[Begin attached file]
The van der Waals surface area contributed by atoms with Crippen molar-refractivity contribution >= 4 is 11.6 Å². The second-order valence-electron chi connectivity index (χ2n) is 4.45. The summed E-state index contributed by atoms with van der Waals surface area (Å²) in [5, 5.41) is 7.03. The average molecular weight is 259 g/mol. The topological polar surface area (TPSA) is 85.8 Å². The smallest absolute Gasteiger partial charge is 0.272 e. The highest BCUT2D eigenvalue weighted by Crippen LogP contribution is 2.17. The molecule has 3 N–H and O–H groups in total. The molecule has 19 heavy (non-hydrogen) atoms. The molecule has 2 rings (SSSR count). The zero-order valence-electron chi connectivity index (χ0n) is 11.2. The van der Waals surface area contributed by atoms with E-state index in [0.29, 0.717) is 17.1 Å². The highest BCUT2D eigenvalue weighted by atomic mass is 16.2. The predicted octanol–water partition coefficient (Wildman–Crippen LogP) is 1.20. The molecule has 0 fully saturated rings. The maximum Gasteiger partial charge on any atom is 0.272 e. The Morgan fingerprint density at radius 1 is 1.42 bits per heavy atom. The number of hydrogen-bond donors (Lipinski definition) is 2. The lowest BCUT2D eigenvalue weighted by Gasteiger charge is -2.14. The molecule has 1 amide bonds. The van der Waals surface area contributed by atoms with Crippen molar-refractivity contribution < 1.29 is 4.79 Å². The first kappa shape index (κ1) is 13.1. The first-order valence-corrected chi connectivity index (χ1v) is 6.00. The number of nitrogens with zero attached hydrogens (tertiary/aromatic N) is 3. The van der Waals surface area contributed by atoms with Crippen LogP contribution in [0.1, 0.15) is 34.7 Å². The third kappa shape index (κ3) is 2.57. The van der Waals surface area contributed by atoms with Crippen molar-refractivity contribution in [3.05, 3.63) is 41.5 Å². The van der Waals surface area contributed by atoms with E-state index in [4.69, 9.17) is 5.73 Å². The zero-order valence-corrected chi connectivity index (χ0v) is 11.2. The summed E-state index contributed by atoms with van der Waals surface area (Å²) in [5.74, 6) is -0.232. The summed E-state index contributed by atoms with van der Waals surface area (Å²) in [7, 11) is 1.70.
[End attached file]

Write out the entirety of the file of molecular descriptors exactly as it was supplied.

The van der Waals surface area contributed by atoms with Crippen molar-refractivity contribution >= 4 is 11.6 Å². The second-order valence-electron chi connectivity index (χ2n) is 4.45. The summed E-state index contributed by atoms with van der Waals surface area (Å²) in [5, 5.41) is 7.03. The average molecular weight is 259 g/mol. The topological polar surface area (TPSA) is 85.8 Å². The smallest absolute Gasteiger partial charge is 0.272 e. The highest BCUT2D eigenvalue weighted by Crippen LogP contribution is 2.17. The molecule has 3 N–H and O–H groups in total. The molecule has 19 heavy (non-hydrogen) atoms. The molecule has 2 rings (SSSR count). The zero-order valence-electron chi connectivity index (χ0n) is 11.2. The van der Waals surface area contributed by atoms with E-state index in [0.29, 0.717) is 17.1 Å². The highest BCUT2D eigenvalue weighted by atomic mass is 16.2. The predicted octanol–water partition coefficient (Wildman–Crippen LogP) is 1.20. The molecule has 0 fully saturated rings. The maximum Gasteiger partial charge on any atom is 0.272 e. The Morgan fingerprint density at radius 1 is 1.42 bits per heavy atom. The number of hydrogen-bond donors (Lipinski definition) is 2. The lowest BCUT2D eigenvalue weighted by Gasteiger charge is -2.14. The molecule has 1 amide bonds. The van der Waals surface area contributed by atoms with Crippen molar-refractivity contribution < 1.29 is 4.79 Å². The first kappa shape index (κ1) is 13.1. The first-order valence-corrected chi connectivity index (χ1v) is 6.00. The number of nitrogens with zero attached hydrogens (tertiary/aromatic N) is 3. The van der Waals surface area contributed by atoms with Crippen LogP contribution in [0.1, 0.15) is 34.7 Å². The third kappa shape index (κ3) is 2.57. The van der Waals surface area contributed by atoms with Crippen molar-refractivity contribution in [3.05, 3.63) is 41.5 Å². The van der Waals surface area contributed by atoms with E-state index in [4.69, 9.17) is 5.73 Å². The zero-order valence-corrected chi connectivity index (χ0v) is 11.2. The summed E-state index contributed by atoms with van der Waals surface area (Å²) in [5.74, 6) is -0.232. The summed E-state index contributed by atoms with van der Waals surface area (Å²) in [7, 11) is 1.70.